Thai press club to PH gov't: Protect journalists from attacks | Global News

Thai press club to PH gov’t: Protect journalists from attacks

/ 06:01 PM October 04, 2016

THE Foreign Correspondents’ Club of Thailand (FCCT) has expressed its support for two Reuters reporters in the Philippines who were attacked and threatened online for writing about President Rodrigo Duterte’s controversial Hitler remarks.

The FCCT, which banners itself as the largest and oldest press club in Southeast Asia, called on the Philippine government to discourage the President’s die-hard supporters from threatening journalists and to swiftly act to protect the latter from attacks.


“The professional membership of the Foreign Correspondents’ Club of Thailand is disturbed to learn of a social media campaign of vilification against two journalists working for the Reuters news agency in the Philippines… Journalists should be allowed to do their jobs without being subjected to hate campaigns and incitements to attack them, on social media or anywhere else,” the FCCT said in a statement.

Reuters reporters Karen Lema and Manuel Mogato became the subjects of memes, their photos included, which tagged them as “the real culprits behind the fuss” over Duterte’s controversial remarks that drew parallels between Adolf Hitler’s killing of Jews and the bloody war on drugs.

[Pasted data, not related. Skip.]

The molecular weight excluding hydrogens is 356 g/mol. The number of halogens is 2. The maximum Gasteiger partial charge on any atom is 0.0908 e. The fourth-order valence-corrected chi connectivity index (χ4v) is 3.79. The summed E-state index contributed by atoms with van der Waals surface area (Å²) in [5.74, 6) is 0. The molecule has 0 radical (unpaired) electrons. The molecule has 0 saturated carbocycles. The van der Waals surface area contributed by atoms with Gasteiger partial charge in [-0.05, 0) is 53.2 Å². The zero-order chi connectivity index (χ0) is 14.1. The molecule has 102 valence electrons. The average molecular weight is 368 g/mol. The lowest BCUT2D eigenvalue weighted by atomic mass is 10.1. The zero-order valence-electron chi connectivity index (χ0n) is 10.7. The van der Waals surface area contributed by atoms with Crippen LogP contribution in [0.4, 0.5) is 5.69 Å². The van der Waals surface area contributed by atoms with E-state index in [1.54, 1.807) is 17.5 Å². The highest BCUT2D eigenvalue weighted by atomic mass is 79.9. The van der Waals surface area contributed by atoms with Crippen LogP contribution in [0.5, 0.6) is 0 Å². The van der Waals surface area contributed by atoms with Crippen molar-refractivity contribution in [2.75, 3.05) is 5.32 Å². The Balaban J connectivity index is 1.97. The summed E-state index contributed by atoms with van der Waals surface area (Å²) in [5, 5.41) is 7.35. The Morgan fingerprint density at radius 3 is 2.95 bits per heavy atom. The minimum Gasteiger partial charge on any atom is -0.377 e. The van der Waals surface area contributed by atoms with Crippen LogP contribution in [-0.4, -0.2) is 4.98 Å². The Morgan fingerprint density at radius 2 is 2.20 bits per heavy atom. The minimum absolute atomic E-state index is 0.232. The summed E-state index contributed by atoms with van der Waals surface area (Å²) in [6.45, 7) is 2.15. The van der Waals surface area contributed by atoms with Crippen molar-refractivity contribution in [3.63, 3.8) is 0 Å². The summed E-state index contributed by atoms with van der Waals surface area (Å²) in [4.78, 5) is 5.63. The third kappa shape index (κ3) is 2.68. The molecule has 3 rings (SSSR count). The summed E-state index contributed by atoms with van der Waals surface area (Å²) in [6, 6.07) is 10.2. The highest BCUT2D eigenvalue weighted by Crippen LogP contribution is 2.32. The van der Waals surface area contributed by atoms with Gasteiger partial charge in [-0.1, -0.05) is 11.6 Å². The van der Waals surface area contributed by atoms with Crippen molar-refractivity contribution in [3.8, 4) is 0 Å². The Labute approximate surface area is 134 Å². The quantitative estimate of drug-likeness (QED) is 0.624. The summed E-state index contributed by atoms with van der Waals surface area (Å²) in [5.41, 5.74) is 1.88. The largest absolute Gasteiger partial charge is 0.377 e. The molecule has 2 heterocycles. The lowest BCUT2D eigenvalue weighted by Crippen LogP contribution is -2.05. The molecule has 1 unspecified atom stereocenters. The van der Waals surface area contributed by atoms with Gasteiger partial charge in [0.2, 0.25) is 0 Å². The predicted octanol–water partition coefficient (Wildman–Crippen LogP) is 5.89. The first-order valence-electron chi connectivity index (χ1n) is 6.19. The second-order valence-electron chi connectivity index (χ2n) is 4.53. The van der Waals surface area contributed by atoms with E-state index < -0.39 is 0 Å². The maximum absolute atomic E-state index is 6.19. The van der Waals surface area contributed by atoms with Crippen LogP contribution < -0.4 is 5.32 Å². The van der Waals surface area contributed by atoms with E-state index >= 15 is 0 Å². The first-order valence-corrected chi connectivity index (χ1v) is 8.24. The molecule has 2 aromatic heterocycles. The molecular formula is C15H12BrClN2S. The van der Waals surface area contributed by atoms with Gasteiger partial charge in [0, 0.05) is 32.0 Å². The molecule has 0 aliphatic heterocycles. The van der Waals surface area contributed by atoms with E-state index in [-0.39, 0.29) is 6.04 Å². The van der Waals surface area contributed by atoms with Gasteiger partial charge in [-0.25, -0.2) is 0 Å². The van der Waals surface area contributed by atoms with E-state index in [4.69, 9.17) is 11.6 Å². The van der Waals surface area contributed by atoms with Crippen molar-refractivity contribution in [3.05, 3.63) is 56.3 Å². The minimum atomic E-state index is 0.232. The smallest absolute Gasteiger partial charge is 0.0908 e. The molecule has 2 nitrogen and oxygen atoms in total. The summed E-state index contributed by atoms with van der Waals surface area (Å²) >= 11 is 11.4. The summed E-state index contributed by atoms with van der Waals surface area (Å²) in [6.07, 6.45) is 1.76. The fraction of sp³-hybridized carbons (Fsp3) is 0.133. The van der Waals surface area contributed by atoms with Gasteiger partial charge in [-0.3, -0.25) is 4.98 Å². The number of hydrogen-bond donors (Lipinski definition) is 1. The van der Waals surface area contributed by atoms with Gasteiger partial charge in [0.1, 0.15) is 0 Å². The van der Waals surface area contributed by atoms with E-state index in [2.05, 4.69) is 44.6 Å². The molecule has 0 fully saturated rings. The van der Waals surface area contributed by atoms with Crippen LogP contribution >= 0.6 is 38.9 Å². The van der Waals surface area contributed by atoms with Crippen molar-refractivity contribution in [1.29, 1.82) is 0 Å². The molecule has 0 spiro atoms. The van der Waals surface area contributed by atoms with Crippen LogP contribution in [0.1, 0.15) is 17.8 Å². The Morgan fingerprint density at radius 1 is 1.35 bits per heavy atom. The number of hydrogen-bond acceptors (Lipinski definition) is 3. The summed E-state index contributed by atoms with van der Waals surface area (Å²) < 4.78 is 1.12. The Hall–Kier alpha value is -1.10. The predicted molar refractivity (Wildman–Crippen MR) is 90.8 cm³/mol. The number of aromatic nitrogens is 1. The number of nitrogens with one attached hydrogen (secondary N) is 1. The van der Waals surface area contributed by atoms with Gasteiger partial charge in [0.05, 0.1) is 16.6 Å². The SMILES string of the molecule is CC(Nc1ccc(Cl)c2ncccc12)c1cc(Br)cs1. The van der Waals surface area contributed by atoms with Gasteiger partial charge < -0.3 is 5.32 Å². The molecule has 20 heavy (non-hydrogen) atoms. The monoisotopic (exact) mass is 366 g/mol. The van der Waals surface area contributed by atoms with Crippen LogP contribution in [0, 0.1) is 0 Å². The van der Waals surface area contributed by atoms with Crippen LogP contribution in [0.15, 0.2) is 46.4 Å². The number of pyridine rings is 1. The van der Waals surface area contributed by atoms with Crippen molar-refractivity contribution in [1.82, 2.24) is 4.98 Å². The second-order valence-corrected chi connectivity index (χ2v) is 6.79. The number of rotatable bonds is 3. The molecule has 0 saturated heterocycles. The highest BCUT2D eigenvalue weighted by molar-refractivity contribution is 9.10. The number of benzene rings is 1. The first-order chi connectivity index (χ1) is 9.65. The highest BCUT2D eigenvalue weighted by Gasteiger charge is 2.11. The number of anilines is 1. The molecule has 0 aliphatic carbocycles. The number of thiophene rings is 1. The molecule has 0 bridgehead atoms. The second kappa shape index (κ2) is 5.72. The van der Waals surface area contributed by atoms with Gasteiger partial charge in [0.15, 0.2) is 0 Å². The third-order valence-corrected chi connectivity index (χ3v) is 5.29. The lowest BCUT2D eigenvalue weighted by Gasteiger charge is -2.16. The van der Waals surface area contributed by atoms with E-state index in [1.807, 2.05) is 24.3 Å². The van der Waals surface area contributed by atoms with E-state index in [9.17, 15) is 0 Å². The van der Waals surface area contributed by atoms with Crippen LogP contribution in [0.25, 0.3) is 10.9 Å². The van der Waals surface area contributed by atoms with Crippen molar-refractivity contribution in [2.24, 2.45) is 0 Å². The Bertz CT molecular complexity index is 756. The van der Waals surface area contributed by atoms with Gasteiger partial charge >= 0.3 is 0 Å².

The viral posts called for punitive action against the journalists and controls on the freedom of the press.

The FCCT noted that critical criticism of a journalist’s work was different from actually shooting the messenger.

“All journalists expect their work to be [criticized], sometimes in very strong terms, but there is a clear line between challenging their reporting and attacking the journalists themselves. The professional membership of the FCCT urges the government of the Philippines to discourage its supporters from targeting journalists in this way, and to ensure all media workers are protected from physical attack,” the group added.

Duterte earlier called on his supporters not to threaten journalists, but the National Union of Journalists of the Philippines lamented that the President’s appeal seemed to have fallen on deaf ears.

After accusing the media again of taking him out of context, Duterte nevertheless apologized to the Jews for his controversial remarks which drew condemnation from Jewish leaders who demanded that he retract them and apologize./rga

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TAGS: Adolf Hitler, Foreign Correspondents' Club of Thailand, Philippine media, Philippine News, President Duterte, Reuters
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